Uhura says she hears something over the radio, and puts it on over the PA. It's the Klingon ships, yelling at one another to control the food dispensers. Much like both tribble episodes (here and here), Kirk has decided that, rather than help the Romulans, he'll just let them deal with it themselves, and the bridge crew laughs, and they fly off into space.


This episode was okay. We got some nice moments, like with that Spirk ship moment in the corridor, and when Sulu and Uhura help Bones out of the pit, and later, when he's tired of walking through the snow and they encourage him.
But there were a few unexplained things as well. For instance, how big was the cloud-thing? Was it so big that the Romulans could not have flown around it, and gotten at the Enterprise that way? Was following it their only course of action? While we're talking about the Romulans, what was up with that subplot? How did they know the Enterprise would be at that exact spot at that exact time? Did they infiltrate some information saying that the E was investigating space phenomena in the area? Kirk himself said they were three days ahead of schedule, and he had no idea that he'd be there at that time. How did the Roms know they'd be there? What's more, why were they there in the first place? Both the Romulans and the Enterprise claimed that each one was in their space. If the Romulans were right, why was the E in Rom space? Seems like a pretty big mistake to make, sending the E into Rom territory, especially if the punishment is death. It seems far more likely that the Roms were in Federation territory, but if that's the case, we never find out why.
The plot hole vendor apparently had lots of product to push this week.


A last thing concerning the holodeck, something which I've thought of often, and which is suggested here, but not explained: how does the holodeck work? I mean, I know the main logistics, but if Uhura is correct, and you simply walk far enough, you will hit a wall. I have never seen anyone run into the wall of the holodeck. I know that from the point of perspective, when you journey through the scene presented to you by the computer, the scene will change as you move and present you with different scenery, ie, walking down the street. But if Uhura is correct, you should actually, physically walk forward through the holodeck room and hit that wall eventually. The room is not infinite. I tried looking up the specs and technology for the holodeck, but this one piece of information seems to be missing, like some weird technological plot hole.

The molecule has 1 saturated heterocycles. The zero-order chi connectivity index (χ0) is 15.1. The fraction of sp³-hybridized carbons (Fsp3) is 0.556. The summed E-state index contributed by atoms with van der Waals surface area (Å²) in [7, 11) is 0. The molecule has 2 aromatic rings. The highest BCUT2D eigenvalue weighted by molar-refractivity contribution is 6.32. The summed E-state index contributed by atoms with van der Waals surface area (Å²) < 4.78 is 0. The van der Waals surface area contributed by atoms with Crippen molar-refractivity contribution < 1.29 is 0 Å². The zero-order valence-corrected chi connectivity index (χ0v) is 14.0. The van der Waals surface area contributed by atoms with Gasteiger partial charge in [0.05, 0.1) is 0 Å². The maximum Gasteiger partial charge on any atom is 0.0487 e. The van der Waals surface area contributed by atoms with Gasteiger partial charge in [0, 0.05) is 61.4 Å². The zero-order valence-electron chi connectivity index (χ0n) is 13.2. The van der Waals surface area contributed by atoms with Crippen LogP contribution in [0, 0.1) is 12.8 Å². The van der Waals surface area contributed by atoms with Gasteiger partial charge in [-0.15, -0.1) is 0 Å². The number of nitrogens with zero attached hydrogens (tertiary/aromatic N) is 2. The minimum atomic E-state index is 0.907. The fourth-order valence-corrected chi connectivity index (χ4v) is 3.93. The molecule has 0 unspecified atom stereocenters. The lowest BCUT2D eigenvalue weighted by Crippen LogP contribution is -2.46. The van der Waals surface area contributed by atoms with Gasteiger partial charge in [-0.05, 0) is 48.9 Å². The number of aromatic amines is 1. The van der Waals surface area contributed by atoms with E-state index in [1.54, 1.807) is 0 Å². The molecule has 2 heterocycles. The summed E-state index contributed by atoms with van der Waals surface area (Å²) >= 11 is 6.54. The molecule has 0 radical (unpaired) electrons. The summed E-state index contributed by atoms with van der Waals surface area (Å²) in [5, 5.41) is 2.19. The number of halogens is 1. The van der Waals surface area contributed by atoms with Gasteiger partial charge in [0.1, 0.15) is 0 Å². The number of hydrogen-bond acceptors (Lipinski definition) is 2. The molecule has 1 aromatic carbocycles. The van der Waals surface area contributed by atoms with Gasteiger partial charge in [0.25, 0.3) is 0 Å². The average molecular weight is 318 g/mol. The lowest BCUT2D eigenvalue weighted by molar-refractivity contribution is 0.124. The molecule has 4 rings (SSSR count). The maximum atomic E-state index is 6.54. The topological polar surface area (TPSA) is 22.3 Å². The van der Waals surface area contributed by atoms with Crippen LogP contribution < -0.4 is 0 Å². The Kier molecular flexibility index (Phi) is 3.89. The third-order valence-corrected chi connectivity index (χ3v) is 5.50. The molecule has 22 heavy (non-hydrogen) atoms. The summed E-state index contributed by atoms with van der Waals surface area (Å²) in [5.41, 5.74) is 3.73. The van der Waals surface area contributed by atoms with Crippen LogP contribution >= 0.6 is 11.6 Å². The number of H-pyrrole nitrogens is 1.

*******

So I have this theory, and even though I've had it for a while, I know others have had it, too. It's the theory of _______ Spice. Most of the time, the produce in question is pumpkin, but it can work for many different fruits or veggies. The theory is... that food item doesn't actually taste like pumpkin, or the other produce mentioned. It just tastes like the spice palette used. So pumpkin spice, apple spice and durian spice will all taste similar, because they don't really go out of their way to include that taste of produce. While apple spice is less likely to taste only like the spice palette used, I have encountered some apple spice items that just taste like a combo of cinnamon and cloves and nothing else.
The tea I had this week was like that. I had a mug of Tazo Organic Peach Cobbler, and did not expect it to fall into the realm of (Blank) Spice Theory, but it did. You know what peach tastes like. You probably know what peach cobbler tastes like. This tasted like neither. The box claims that it's made of "black teas with peach notes, apple and cinnamon, and other natural flavors." Wait, did it say apple and cinnamon? It did. And guess what this tea tastes most like? Apple and cinnamon. Any "peach notes" involved were gone with the wind, and while there was some apple, it mostly just tasted like a spice palette. Don't get me wrong, it was good. But it does not taste like peach or cobblers.








Uhura and Bratty


2 comments:

  1. The explanation from the TNG technical manual is that there's a forcefield on the floor of the holodeck that works sort of like a two-dimensional treadmill. So when you walk, the hologram projections around you change to match your walking speed, but you're actually walking in place on the forcefield.

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    Replies
    1. I got a couple of messages about this being the answer. Guess I wasn't looking in the right places for my info.
      The thing is, if this is the case, then Uhura's theory is wrong, and walking as far as you can in one direction or another wouldn't make any difference, and you'd never hit that wall. I suppose this could be explained away by saying that the technology wasn't in place for the treadmill thing until TNG times, but Uhura, Sulu and Bones definitely walked for quite some time and never hit the wall. This also creates an issue in that you'd have to voice-activate the holodeck to turn off the treadmill, probably by saying "freeze program" or asking for the controls. Our trio does neither, suggesting that if they walked far enough, they would reach the control podium again? Otherwise, they would have just walked forever on the treadmill, until the Ops Reds opened the door. That part could have been explained by the E taking over the holodeck to screw with them, and denying them the opportunity to walk far enough to reach the wall or the podium, but at this point, I'm thinking that they just didn't have enough logistics confirmed about this new technology that were introducing. I think I'm gonna file this away with stardates - "things they hadn't squared away before TNG."
      Either way, thanks for the info, Clothing-Devoid Lagomorph